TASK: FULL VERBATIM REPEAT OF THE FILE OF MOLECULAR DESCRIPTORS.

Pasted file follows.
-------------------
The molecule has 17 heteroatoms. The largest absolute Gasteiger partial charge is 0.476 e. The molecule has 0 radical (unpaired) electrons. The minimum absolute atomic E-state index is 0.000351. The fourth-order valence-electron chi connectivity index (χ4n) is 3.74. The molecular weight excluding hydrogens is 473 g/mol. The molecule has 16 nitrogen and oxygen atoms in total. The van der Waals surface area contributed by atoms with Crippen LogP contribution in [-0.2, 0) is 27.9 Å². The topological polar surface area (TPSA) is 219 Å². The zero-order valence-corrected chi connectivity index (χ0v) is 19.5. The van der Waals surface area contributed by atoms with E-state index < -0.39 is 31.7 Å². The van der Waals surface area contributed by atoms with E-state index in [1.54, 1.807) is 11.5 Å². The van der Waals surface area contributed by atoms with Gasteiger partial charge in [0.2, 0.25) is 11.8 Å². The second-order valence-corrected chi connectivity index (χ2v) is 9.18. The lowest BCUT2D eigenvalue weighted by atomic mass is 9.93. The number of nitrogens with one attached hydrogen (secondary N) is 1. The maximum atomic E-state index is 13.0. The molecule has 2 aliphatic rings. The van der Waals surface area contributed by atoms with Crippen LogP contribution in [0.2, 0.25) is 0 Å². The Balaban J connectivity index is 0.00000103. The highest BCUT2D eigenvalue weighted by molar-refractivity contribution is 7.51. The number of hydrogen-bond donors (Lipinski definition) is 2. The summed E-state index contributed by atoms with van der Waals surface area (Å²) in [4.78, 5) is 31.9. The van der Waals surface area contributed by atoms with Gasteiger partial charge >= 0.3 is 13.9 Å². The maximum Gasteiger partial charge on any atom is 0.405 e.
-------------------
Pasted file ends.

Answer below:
The molecule has 17 heteroatoms. The largest absolute Gasteiger partial charge is 0.476 e. The molecule has 0 radical (unpaired) electrons. The minimum absolute atomic E-state index is 0.000351. The fourth-order valence-electron chi connectivity index (χ4n) is 3.74. The molecular weight excluding hydrogens is 473 g/mol. The molecule has 16 nitrogen and oxygen atoms in total. The van der Waals surface area contributed by atoms with Crippen LogP contribution in [-0.2, 0) is 27.9 Å². The topological polar surface area (TPSA) is 219 Å². The zero-order valence-corrected chi connectivity index (χ0v) is 19.5. The van der Waals surface area contributed by atoms with E-state index < -0.39 is 31.7 Å². The van der Waals surface area contributed by atoms with E-state index in [1.54, 1.807) is 11.5 Å². The van der Waals surface area contributed by atoms with Gasteiger partial charge in [0.2, 0.25) is 11.8 Å². The second-order valence-corrected chi connectivity index (χ2v) is 9.18. The lowest BCUT2D eigenvalue weighted by atomic mass is 9.93. The number of nitrogens with one attached hydrogen (secondary N) is 1. The maximum atomic E-state index is 13.0. The molecule has 2 aliphatic rings. The van der Waals surface area contributed by atoms with Crippen LogP contribution in [0.2, 0.25) is 0 Å². The Balaban J connectivity index is 0.00000103. The highest BCUT2D eigenvalue weighted by molar-refractivity contribution is 7.51. The number of hydrogen-bond donors (Lipinski definition) is 2. The summed E-state index contributed by atoms with van der Waals surface area (Å²) in [4.78, 5) is 31.9. The van der Waals surface area contributed by atoms with Gasteiger partial charge >= 0.3 is 13.9 Å². The maximum Gasteiger partial charge on any atom is 0.405 e.